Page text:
Last year, the popular vacation rental site AirBnB introduced their new experiences feature where guests can pay and sign up for a guided activity led by a local AirBnB host. Examples include a chef's tour of Pike Place in Seattle, an afternoon playing with rescued horses at a sanctuary in Los Angeles, and an aerial aerobics class taught by a Cirque Du Soleil cast member in Las Vegas.
In restaurants, we've seen similar "experiences" rise in popularity with diners. From Paint Nite and Plant Nite events to guided yoga and meditation held at breweries to axe throwing bars (yes, you read that right), restaurant goers in 2019 are interested in and pursuing dining (and drinking) experiences with an activity baked in.
Typically, restaurants have favored hosting events that supplement without distracting from the dining experience – like a band or a promotion with a liquor distributor – but with diners now seeking dining experiences that include an activity, distracting from the dining experience has become the name of the game. Though it may seem like a lot of effort, an activity will give your guests reason to hang out, spend more money, and create a memorable experience they'll want to share with friends and family.
You don't need to go big to test this trend with your diners: Invest in some board games or lawn games if your restaurant has an open area where guests can play freely. Other options include renting a photo booth or gif booth (you can brand the photos with your restaurant's logo for some added social media oomph) or turning a menu item into an activity. At One Door North in San Diego, CA, guests can make their own s'mores table-side, complete with a bunsen burner to roast your own 'mallow.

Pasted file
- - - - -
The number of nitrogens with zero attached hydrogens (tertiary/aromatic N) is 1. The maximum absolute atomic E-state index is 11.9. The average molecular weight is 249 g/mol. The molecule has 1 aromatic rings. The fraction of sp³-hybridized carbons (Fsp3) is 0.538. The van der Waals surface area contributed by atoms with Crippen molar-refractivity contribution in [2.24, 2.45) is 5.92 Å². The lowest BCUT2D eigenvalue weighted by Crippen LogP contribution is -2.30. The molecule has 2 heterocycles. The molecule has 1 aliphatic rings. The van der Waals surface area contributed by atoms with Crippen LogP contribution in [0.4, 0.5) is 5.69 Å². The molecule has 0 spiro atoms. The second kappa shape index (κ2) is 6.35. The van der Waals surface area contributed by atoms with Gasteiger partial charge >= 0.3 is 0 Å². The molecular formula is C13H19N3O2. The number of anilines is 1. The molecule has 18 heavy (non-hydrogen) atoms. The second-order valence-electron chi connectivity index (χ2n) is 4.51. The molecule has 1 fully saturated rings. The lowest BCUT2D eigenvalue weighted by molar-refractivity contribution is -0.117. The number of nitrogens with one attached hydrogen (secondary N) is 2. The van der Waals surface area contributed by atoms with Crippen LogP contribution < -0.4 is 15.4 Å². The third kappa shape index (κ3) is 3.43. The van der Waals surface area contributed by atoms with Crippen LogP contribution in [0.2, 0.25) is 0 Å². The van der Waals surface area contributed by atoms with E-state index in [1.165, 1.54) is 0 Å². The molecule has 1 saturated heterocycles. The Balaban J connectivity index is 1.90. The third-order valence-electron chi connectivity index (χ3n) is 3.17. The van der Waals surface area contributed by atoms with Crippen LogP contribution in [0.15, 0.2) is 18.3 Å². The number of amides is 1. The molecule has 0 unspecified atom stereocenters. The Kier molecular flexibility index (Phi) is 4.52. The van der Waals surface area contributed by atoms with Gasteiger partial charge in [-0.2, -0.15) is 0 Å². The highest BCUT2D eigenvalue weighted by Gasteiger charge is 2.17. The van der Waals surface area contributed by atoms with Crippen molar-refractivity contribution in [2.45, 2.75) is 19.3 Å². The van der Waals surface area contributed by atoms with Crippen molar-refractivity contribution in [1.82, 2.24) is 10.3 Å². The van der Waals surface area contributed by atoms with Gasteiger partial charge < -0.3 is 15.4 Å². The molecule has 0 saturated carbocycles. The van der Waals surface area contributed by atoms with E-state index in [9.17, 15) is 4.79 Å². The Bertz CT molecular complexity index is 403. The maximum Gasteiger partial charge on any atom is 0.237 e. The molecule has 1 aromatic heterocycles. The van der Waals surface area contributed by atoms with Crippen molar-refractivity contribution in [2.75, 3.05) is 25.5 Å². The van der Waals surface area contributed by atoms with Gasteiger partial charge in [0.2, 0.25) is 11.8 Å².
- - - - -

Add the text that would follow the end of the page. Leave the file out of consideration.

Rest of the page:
Don't care how, I want it now. Veruca Salt would be perfectly at home in the modern era of on-demand living.
In the food and beverage space, we've seen the introduction and adoption of new restaurant technology that speeds up the reservation process, ordering process, cooking process, and payment process, enabling guests to spend less time going through the motions and instead get to the meat and potatoes of their dining experience.
In 2018, the prevalence and popularity of cashless payment options like ApplePay, SamsungPay, and Venmo may have signaled the end of paper currency as we know it, kiosk ordering went from trend to norm in June as McDonald's rolled out self-ordering kiosks across 9,000 locations worldwide, and handheld technology like Toast Go™ helped both restaurant guests and staff remove age-old hiccups that have made the restaurant ordering and payment process clunky and uncomfortable.
As more restaurants and restaurant technology companies continue to test with hands-free products, robots, and AI (artificial intelligence), only time will tell what amazing innovations we'll see on the restaurant scene this year.
In the new year, we'll likely see an increase in both the introduction and adoption of restaurant technology that removes any barriers to entry between a diner and their meal, like these innovative cashless coffee cups debuted by Barclays in the UK this past December.
If the future of restaurant technology interests and excites you, keep your eye on the big technology conventions, conferences, festivals, showcases, and awards this year, like CES, Adobe Summit, TechCruch Disrupt, HardwareCon, SXSW, IFA, and Dreamforce to name a few. We're only a month into 2019 and the technology scene is already a buzz after Samsung unveiled their hotly awaited foldable smartphone at this year's Samsung Developer Conference.